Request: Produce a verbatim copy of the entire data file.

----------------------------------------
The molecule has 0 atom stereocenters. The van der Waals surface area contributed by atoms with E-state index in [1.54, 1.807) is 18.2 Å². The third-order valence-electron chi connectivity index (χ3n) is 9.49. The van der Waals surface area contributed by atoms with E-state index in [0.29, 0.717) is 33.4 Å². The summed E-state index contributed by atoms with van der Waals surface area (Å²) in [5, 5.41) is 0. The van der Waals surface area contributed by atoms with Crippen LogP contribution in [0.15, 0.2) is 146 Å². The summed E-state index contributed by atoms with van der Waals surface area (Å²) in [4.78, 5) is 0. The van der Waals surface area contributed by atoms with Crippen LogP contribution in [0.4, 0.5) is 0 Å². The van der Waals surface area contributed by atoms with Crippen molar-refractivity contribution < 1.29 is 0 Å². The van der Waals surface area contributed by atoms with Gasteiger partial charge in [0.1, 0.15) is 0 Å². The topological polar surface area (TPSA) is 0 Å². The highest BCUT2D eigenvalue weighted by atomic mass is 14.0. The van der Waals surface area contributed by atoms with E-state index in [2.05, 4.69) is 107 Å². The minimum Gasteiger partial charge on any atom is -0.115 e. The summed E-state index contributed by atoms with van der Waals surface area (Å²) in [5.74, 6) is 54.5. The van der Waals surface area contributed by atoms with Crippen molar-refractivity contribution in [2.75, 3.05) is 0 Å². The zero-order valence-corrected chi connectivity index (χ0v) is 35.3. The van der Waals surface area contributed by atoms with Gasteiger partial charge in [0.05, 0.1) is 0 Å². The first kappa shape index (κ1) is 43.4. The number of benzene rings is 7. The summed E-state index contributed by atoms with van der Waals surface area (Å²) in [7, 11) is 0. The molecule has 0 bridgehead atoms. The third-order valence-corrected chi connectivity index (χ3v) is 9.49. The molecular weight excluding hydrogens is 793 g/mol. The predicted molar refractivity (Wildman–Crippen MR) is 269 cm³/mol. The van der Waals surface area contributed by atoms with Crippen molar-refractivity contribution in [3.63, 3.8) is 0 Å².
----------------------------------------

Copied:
The molecule has 0 atom stereocenters. The van der Waals surface area contributed by atoms with E-state index in [1.54, 1.807) is 18.2 Å². The third-order valence-electron chi connectivity index (χ3n) is 9.49. The van der Waals surface area contributed by atoms with E-state index in [0.29, 0.717) is 33.4 Å². The summed E-state index contributed by atoms with van der Waals surface area (Å²) in [5, 5.41) is 0. The van der Waals surface area contributed by atoms with Crippen LogP contribution in [0.15, 0.2) is 146 Å². The summed E-state index contributed by atoms with van der Waals surface area (Å²) in [4.78, 5) is 0. The van der Waals surface area contributed by atoms with Crippen LogP contribution in [0.4, 0.5) is 0 Å². The van der Waals surface area contributed by atoms with Crippen molar-refractivity contribution < 1.29 is 0 Å². The van der Waals surface area contributed by atoms with Gasteiger partial charge in [0.1, 0.15) is 0 Å². The topological polar surface area (TPSA) is 0 Å². The highest BCUT2D eigenvalue weighted by atomic mass is 14.0. The van der Waals surface area contributed by atoms with E-state index in [2.05, 4.69) is 107 Å². The minimum Gasteiger partial charge on any atom is -0.115 e. The summed E-state index contributed by atoms with van der Waals surface area (Å²) in [5.74, 6) is 54.5. The van der Waals surface area contributed by atoms with Crippen molar-refractivity contribution in [2.75, 3.05) is 0 Å². The zero-order valence-corrected chi connectivity index (χ0v) is 35.3. The van der Waals surface area contributed by atoms with Gasteiger partial charge in [0.05, 0.1) is 0 Å². The first kappa shape index (κ1) is 43.4. The number of benzene rings is 7. The summed E-state index contributed by atoms with van der Waals surface area (Å²) in [7, 11) is 0. The molecule has 0 bridgehead atoms. The third-order valence-corrected chi connectivity index (χ3v) is 9.49. The molecular weight excluding hydrogens is 793 g/mol. The predicted molar refractivity (Wildman–Crippen MR) is 269 cm³/mol. The van der Waals surface area contributed by atoms with Crippen molar-refractivity contribution in [3.63, 3.8) is 0 Å².